In computer science, an **(a,b) tree** is a kind of balanced search tree.

An (a,b)-tree has all of its leaves at the same depth, and all internal nodes except for the root have between a and b children, where a and b are integers such that 2 ≤ *a* ≤ (*b*+1)/2. The root has, if it is not a leaf, between 2 and b children.

Let a, b be positive integers such that 2 ≤ *a* ≤ (*b*+1)/2. Then a rooted tree T is an (a,b)-tree when:

Every inner node except the root has at least a and at most b children.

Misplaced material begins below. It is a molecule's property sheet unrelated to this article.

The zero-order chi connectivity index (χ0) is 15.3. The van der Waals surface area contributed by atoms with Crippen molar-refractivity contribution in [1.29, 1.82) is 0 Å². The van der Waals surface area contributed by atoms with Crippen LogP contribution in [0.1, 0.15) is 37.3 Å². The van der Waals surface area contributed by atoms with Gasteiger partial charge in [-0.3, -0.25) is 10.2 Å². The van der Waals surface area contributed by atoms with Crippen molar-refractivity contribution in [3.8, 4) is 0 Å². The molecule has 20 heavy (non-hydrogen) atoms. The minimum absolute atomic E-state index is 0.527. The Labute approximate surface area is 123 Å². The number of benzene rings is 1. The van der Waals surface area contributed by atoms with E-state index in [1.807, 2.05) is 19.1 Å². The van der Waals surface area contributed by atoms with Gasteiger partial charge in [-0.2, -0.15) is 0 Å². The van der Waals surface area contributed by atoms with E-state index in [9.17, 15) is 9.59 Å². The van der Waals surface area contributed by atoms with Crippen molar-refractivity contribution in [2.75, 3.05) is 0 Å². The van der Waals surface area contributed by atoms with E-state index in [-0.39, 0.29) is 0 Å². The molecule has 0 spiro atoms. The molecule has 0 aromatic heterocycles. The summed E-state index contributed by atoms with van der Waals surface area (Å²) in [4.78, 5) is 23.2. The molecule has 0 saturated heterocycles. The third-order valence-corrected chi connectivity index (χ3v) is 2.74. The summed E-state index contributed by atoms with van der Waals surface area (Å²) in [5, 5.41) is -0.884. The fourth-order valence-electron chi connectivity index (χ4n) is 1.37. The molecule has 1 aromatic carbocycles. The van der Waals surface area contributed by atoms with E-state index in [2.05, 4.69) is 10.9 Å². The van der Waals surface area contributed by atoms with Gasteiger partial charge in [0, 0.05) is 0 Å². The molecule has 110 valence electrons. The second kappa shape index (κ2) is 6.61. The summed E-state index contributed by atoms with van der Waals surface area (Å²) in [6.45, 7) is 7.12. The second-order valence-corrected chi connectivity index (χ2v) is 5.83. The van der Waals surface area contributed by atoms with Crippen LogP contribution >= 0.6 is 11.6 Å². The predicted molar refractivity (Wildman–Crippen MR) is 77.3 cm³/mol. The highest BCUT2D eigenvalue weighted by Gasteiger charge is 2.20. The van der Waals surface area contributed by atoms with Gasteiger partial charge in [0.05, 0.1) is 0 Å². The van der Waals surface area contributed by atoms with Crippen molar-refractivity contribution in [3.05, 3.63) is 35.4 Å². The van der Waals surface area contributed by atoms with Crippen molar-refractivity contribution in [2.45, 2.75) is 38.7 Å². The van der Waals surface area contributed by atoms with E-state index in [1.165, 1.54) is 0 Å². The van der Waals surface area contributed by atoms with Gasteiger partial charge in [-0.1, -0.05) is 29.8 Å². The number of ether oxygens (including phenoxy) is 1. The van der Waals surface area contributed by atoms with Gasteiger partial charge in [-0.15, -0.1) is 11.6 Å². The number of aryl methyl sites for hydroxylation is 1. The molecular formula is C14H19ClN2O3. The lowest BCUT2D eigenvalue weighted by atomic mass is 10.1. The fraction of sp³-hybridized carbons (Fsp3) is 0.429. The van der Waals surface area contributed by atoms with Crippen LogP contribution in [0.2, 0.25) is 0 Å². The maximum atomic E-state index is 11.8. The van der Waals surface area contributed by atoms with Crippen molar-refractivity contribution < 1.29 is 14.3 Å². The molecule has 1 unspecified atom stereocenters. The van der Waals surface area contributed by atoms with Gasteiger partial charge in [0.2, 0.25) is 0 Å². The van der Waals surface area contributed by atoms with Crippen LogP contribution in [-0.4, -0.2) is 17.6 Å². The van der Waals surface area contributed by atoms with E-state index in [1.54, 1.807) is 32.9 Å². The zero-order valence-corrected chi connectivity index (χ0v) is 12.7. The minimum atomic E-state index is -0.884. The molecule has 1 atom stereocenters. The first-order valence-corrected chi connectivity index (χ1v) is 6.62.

The root has at most b children.
All paths from the root to the leaves are of the same length.
Every inner node v has the following representation:

Let
ρ
v
be the number of child nodes of node v.
Let
S
v
[
1
…
ρ
v
]
be pointers to child nodes.
Let
H
v
[
1
…
ρ
v
−
1
]
be an array of keys such that
H
v
[
i
]
equals the largest key in the subtree pointed to by
S
v
[
i
]
.